He added that Iranian proxies like Hezbollah were “clutching Israel with three tentacles of terror,” and that Tehran was “charging into the void” and “gobbling up” nations splintered by turmoil in the Middle East as Iran’s Supreme Leader Ayatollah Ali Khamenei spewed the “oldest hatred with the newest technology. He tweets that Israel must be annihilated.”
He also warned the United States not to be fooled because it had a common interest with Iran in seeing the demise of ISIS: “The enemy of your enemy is your enemy,” and he warned that the Islamic Republic had a long history of attacking the United States and Israel through a global anti-terror network.
The prime minister began his address by saying that he deeply regretted that his speech to the U.S. Congress was being seen as a political ploy, after walking into the House of Representatives chamber to a hero’s welcome as lawmakers stood and cheered.
“I deeply regret that some perceive my being here as political,” Netanyahu said, in an attempt to defuse the tensions with the White House, adding that he will “always be grateful” to President Barack Obama for his support of Israel, including much that will never be known for national security reasons.
U.S. officials warn Netanyahu on sensitive details
Top U.S. officials ahead of the speech sternly warned Netanyahu not to reveal secret details of the talks, which are entering a crucial final stage, warning such revelations could have a disastrous impact on hopes for a deal.
“I am confident we have an inclusive and comprehensive picture of what is going on,” Intelligence minister Yuval Steinitz told CNN, though he declined to elaborate on the source of the information other than to say it was not from American or “other sources.”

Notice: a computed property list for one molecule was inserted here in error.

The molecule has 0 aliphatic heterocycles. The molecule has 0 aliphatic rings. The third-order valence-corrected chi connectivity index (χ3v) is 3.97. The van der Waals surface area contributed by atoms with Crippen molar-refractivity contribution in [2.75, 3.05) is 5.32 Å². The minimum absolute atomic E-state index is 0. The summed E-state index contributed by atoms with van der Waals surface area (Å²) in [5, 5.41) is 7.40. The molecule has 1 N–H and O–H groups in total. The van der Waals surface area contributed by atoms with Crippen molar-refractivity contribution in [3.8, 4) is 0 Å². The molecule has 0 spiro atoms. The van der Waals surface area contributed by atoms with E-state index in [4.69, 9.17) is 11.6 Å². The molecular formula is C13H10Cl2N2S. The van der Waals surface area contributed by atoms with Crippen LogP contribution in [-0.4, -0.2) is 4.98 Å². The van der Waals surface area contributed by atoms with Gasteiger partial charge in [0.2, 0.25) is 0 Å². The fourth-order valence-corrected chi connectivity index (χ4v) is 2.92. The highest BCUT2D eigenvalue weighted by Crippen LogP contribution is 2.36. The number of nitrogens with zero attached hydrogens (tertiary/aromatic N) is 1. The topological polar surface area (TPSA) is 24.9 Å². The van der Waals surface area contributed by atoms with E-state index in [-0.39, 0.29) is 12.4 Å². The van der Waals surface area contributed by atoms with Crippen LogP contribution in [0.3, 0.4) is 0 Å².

Netanyahu’s implicit argument was that the size of the enrichment program that Iran could be allowed to keep under the deal, reportedly around 6,000 centrifuges, and its demand to retain a research and development program on more advanced nuclear technology could reduce the time that it would take to race towards a bomb to less than a year if it decided to make one. The Obama administration says its goal is to freeze Iran’s program to ensure that breakout time is a year or more to ensure the world has time to act should Tehran cheat on an agreement.
Israeli officials also warned that a research and development program that Iran is demanding the right to keep could help it enrich uranium, the key ingredient for a nuclear bomb, and allow it to break out in as little as six months.
Sources close to the negotiations in Geneva, however, told CNN’s Jim Sciutto that the provision regarding more than 6,000 centrifuges is just one of the options on the table of the deal. The sources also said the advanced research program being contemplated would not allow Tehran to build advanced centrifuges that would help it shorten the breakout time.